Sugar Packets

The last time Sean Morrison and his high school buddy, Jeremy Holtz checked, there was no such thing as the Food Police.  Their respective parents remind them from time to time about needing to eat healthy, and they have certainly heard the Four Food Groups Speech more than once at school, but it’s not as if there are armed soldiers standing in the shadows waiting to blast away anyone they see eating a chocolate bar.  That’s one of the reasons why they eat the things they do when they stop by Lou’s Diner every day on their way home from school.

“What will it be today boys?” Deanna, their regular afternoon waitress asks when she sees them stroll in at their usual time of 3:15.

“I’ll have a caramel sundae,” Sean says.  “And could you bring me a bottle of hot sauce?”

That garners a raise of the eyebrows from their waitress.

“I’ll have a plate of fries, please,” requests Jeremy.

“Anything with that?” Deanna asks.

“No, I’m good for now,” he tells her.

‘Good for now’, of course, means only until she brings his food to the table.  His dish will then require something else before he can dig into it: sugar.  Lots and lots of sugar.  Twenty packets from the container people usually grab from to sweeten their coffee or tea to be exact.

“I don’t get you kids,” Deanna says to the two teenagers.  “Every day you come in here, order what should be a normal dish and then ruin it by topping it with something bizarre.  What’s the deal?”

“The deal,” Sean begins to explain, “is that we know one day we will be you.”

“What’s that supposed to mean?”

“Do you have kids?” Jeremy asks.

“Two, why?”

“If you’re like most grownups then you have probably used the old ‘You kids don’t know how lucky you are.  These are the best days of your lives’ line on them at least once.”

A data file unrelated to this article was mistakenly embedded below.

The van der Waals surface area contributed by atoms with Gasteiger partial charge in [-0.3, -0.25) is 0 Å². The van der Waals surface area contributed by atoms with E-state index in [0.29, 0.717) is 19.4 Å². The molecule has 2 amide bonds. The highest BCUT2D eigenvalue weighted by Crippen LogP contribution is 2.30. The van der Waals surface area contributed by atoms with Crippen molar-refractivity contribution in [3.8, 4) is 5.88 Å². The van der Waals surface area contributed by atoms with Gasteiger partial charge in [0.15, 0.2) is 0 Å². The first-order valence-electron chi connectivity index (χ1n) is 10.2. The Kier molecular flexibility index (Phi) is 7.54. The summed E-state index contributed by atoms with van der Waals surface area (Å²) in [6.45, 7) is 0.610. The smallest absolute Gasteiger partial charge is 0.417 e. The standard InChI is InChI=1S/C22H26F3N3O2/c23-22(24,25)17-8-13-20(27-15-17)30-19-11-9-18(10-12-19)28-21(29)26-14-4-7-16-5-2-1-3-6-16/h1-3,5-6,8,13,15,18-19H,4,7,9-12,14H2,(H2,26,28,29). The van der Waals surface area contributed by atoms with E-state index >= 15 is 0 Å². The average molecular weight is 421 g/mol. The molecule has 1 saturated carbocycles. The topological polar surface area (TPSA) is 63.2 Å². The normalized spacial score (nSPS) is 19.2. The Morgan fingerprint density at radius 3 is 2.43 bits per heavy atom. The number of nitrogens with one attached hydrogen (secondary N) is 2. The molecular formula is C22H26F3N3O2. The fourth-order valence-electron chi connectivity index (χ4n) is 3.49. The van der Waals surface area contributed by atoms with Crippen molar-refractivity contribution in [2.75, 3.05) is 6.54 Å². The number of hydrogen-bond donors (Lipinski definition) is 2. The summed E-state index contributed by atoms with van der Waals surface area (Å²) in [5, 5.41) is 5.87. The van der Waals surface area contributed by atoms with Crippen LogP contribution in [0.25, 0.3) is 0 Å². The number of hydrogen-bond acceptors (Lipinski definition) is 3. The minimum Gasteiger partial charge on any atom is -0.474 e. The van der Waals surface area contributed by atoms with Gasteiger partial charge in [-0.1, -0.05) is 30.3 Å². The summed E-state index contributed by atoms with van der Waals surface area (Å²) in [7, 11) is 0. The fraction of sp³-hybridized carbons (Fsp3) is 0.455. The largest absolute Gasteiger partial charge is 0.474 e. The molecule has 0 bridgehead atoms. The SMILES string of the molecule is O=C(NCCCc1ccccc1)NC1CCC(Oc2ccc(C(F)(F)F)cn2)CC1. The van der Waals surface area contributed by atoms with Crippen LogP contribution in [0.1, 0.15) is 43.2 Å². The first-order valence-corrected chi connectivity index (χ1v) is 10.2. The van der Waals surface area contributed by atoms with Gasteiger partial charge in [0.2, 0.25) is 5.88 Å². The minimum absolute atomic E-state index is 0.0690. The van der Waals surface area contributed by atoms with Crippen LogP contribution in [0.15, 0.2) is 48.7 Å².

Deanna nods in agreement before Jeremy continues.

“Well what if these are the best days of our lives?  What if being a responsible grownup is as difficult, and boring, and restrictive as you all say it is?  Shouldn’t we do stupid stuff and have all the fun we can now, before we’re weighed down by stressful jobs, bills and kids of our own?”

“That’s the big reason why we add hot sauce to our sundaes and a stupid amount of sugar to things that don’t even call for sugar,” Sean then says.  “We’re just goofing around.  We’re going to sing Rodgers and Hammerstein show tunes in the middle of the town square later on if you want to join us.”

“I get off work at five and then have to pick my kids up from daycare right after that.  Can I meet you there?” Deanna asks with a giddiness she hasn’t felt since her own school days.

“Sure, our parents have to work late tonight.  They do that a lot, sadly, so they won’t be expecting us home anytime soon.  We can wait as long as you need.  We have all the time in world,” Sean assures her.

“Well, not all the time in the world,” Jeremy corrects him.  “We only have one year of high school left and then four years of college.  After that….”

“Lou!” Deanna shouts, cutting Jeremy off.  “Can I leave early?  Something important has popped up!”

The three of them then race out of the diner.

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